Residents, state and county transportation officials share transportation vision at Kïhei Community Association meeting. “… there wasn’t enough vision and planning.”
Scott Broadbent, Maui Weekly
May 27, 2010
Ask lifelong Maui residents about their early memories of Kihei and you will probably hear tales of Suda’s Fish Market, the Maui Lu Resort and the long, bumpy trail, now known as South Kihei Road, stretching to Big Beach. Few of the hearty souls who made their homes along this dusty trail could have envisioned the four-lane Pi‘ilani Highway which now carries daily more than 16,000 residents and throngs of visitors flocking to the beaches and resorts.
K?hei Community Association (KCA) President Jon Miller has described K?hei’s growth over the years as “haphazard at best.” At the Tuesday, May 18, KCA meeting, an issue Miller is passionate about—transportation in and around K?hei—was discussed. Miller moderated a panel made up of Maui County Department of Public Works Director Milton Arakawa, Kathleen Kern of the Maui Planning Department and Charlene Shibuya from the Hawai‘i State Department of Transportation to discuss the issue in South Maui.
“How people move from one place to another has an enormous impact on any community,” Miller said in a recent interview. “It should be a pleasant experience. But when I drive on South Kihei Road, it is clear there wasn’t enough vision and planning.”
Miller said he recently started biking around K?hei. “It is clear why there are not a lot of people riding bikes and walking in our community,” he said during a presentation showing telephone poles and other obstructions in the middle of sidewalks. “Bicycling and pedestrian walkways have been afterthoughts,” he said, displaying a slide of a bike path abruptly ending at a curb.
Miller said the KCA has advocated a better transportation system for South Maui for years through its Planning Committee, which has developed specific general planning procedures and Road Design Standards for Kihei. Miller discussed the environmental and health benefits of green thoroughfares, and the problems and costs associated with an automobile-oriented society.
“Why is this important now?” Miller asked. “The state is currently planning major roads for our area. The county needs to make sure the state understands the growth” we will have in South Maui and plans accordingly.
Arakawa discussed the status of a number of current transportation-related projects in Kihei and gave an overview of the approval process for projects from inception to construction. While he said he understood the need for increased maintenance of current roadways, paths and sidewalks, and the importance of new thoroughfares and transportation systems, Arakawa repeatedly explained the reality of limited funding for his department.
“People are driving more fuel-efficient cars, which is a very good thing,” he said. However, he explained, this results in less revenue for maintenance and new projects from the fuel tax, which is the primary funding source.
Kern discussed the prospect of charging developers an “impact fee” to help raise funds for transportation projects. She said studies are currently underway to determine how new development will impact our roadway system. “Impact fees would not be a panacea,” she said, but could augment current funding sources.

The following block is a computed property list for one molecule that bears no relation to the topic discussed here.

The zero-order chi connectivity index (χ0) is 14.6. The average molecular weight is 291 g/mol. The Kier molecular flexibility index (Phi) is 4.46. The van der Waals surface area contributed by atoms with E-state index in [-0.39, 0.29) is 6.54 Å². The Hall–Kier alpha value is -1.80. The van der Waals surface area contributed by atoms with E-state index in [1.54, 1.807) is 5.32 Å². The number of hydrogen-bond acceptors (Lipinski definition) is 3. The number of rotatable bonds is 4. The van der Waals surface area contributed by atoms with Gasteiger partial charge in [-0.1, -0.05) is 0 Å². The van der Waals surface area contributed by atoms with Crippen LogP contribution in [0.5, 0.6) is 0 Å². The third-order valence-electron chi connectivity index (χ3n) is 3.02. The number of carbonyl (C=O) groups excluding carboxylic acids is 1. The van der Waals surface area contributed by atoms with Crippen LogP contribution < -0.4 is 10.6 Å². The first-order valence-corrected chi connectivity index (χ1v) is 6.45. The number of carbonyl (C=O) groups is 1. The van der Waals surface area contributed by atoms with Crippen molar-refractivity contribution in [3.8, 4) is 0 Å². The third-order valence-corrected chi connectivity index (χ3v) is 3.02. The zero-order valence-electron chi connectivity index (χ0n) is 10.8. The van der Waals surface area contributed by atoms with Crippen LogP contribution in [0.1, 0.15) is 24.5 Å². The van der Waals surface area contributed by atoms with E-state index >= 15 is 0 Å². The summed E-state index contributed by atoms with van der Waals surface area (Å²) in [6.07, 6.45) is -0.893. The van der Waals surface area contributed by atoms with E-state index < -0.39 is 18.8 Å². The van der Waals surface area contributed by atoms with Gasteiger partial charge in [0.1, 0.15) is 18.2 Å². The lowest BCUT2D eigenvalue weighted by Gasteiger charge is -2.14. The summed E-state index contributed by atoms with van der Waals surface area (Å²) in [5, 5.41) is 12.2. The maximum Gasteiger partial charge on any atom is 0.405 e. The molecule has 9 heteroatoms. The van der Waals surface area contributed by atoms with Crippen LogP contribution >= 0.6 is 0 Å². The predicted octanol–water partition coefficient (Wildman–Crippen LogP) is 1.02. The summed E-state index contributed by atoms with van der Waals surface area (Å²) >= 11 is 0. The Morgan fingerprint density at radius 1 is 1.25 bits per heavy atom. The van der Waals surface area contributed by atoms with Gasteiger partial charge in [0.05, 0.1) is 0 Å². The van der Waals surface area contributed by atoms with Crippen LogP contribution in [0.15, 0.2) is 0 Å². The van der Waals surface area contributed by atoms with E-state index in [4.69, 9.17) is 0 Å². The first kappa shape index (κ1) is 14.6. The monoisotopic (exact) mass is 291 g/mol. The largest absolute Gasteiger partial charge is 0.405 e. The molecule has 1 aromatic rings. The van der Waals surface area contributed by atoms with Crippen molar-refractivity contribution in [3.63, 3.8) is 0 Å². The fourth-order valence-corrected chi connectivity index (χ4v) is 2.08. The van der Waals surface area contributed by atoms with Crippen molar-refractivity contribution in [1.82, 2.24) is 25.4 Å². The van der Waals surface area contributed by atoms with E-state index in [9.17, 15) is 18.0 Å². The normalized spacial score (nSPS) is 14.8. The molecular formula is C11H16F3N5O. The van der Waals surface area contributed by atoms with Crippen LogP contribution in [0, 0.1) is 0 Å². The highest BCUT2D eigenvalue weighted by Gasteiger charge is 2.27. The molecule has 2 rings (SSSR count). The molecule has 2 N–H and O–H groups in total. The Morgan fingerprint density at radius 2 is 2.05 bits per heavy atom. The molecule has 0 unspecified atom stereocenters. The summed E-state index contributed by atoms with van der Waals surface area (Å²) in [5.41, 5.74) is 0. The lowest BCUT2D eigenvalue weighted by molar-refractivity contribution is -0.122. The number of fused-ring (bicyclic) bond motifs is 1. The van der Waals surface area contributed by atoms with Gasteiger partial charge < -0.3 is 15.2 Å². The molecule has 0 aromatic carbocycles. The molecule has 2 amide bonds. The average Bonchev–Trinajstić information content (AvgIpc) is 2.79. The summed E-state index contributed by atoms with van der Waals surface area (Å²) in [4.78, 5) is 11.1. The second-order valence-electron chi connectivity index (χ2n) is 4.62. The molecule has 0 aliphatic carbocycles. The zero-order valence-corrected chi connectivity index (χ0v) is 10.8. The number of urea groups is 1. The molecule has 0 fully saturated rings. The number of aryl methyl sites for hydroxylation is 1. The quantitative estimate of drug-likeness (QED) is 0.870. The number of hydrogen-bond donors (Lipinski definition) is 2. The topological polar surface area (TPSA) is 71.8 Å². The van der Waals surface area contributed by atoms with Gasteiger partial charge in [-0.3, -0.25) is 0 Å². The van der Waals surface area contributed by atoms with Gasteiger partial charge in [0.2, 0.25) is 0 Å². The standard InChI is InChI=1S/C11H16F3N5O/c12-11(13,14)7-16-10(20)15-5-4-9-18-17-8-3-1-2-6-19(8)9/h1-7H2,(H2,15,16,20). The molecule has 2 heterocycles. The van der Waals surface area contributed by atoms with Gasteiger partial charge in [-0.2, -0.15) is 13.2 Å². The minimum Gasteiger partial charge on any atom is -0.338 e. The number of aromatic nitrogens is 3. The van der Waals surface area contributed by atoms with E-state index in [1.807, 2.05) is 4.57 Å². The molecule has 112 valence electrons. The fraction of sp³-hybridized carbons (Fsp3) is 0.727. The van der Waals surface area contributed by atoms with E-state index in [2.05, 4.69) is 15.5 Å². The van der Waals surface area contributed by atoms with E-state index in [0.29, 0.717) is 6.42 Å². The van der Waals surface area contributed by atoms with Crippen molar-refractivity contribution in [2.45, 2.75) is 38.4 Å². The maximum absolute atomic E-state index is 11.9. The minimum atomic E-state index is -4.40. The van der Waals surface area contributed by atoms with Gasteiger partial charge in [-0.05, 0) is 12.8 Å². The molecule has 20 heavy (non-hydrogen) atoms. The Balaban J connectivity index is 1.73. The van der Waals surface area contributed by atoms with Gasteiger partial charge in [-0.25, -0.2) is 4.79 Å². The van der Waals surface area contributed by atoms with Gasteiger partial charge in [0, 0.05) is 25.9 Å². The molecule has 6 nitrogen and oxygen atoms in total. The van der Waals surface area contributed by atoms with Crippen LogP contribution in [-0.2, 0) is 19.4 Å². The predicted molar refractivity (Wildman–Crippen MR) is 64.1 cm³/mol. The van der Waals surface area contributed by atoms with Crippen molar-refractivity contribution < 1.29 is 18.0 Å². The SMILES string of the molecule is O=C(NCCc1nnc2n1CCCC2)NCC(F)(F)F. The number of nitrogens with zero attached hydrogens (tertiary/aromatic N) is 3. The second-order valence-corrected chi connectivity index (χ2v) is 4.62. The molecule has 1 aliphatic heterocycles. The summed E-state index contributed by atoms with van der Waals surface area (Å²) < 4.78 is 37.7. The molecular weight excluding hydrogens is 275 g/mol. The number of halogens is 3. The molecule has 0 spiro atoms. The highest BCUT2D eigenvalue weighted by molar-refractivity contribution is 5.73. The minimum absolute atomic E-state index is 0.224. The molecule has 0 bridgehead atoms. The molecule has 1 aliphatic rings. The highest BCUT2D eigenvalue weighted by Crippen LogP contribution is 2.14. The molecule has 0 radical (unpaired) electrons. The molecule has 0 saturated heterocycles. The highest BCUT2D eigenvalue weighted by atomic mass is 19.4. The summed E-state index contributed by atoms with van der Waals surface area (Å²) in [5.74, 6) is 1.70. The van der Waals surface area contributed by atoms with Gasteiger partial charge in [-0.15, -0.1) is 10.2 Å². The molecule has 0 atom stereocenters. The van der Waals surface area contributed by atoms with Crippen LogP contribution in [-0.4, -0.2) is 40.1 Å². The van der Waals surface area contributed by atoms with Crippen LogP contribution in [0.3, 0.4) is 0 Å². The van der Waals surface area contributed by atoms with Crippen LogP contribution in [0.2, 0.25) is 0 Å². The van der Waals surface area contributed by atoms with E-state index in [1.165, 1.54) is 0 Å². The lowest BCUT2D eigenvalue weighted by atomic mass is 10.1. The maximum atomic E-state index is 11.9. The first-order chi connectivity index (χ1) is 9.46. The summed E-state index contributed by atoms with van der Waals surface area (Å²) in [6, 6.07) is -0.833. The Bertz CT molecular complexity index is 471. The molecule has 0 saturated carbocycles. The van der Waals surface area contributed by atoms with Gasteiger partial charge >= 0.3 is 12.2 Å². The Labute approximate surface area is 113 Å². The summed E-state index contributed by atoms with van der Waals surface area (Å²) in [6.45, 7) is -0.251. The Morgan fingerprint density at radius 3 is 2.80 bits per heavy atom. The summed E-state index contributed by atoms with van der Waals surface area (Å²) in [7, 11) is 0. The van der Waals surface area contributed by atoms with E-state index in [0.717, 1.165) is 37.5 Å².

Shibuya reminded the attendees that there is a great deal of competition for funding for highway projects statewide and of how complicated the process is, alluding to Arakawa’s presentation.
During a question-and-answer period, the panel discussed issues ranging from potholes to mass transit.
The panel was asked about the possibility of a rail system on Maui. “We need alternate means [of transportation],” said Arakawa. “But it can be very expensive and complex, like we are seeing in Honolulu.” Arakawa advocated continuing to improve the Maui Bus system as an appropriate alternative, noting the meteoric rise in ridership in recent years.
Shibuya urged everyone to read the Maui Island Plan and support organizations like the KCA in efforts to oversee development and transportation related issues. “The government has a much easier time moving a project ahead if the community is behind it,” she said.
Shibuya also fielded a question about the proposed Upcountry to South Maui roadway. She said the project is moving through the Environmental Impact Statement study phase, and the project will be designed to be completed in three phases. She said no construction is currently planned due to financial considerations.
The North-South “Collector Road,” which would run through Kihei parallel to the Pi‘ilani Highway, is also currently on hold. “The collector road has had a long, checkered history,” said Arakawa. He explained that federal funds are not available until issues related to the total number of lanes on the collector road, Pi‘ilani Highway, South Kihei Road and perhaps even a new mauka highway, are settled. The funding requires 12 total lanes to address long-range transportation needs, he said.
Shibuya said the potential extension of Pi‘ilani Highway is not under consideration and probably will not be until development issues such as Wailea 670 are permanently resolved.
Arakawa explained how his department utilizes a software system to evaluate which roads get resurfaced and repaired. He invited community members to contact his department to report problems such as potholes.
Miller urged residents to get involved. “It is important to get our transportation issues on the map right now,” he said. “If we address this issue now, we can ensure K?hei will be a great place for visitors and the people who live here.”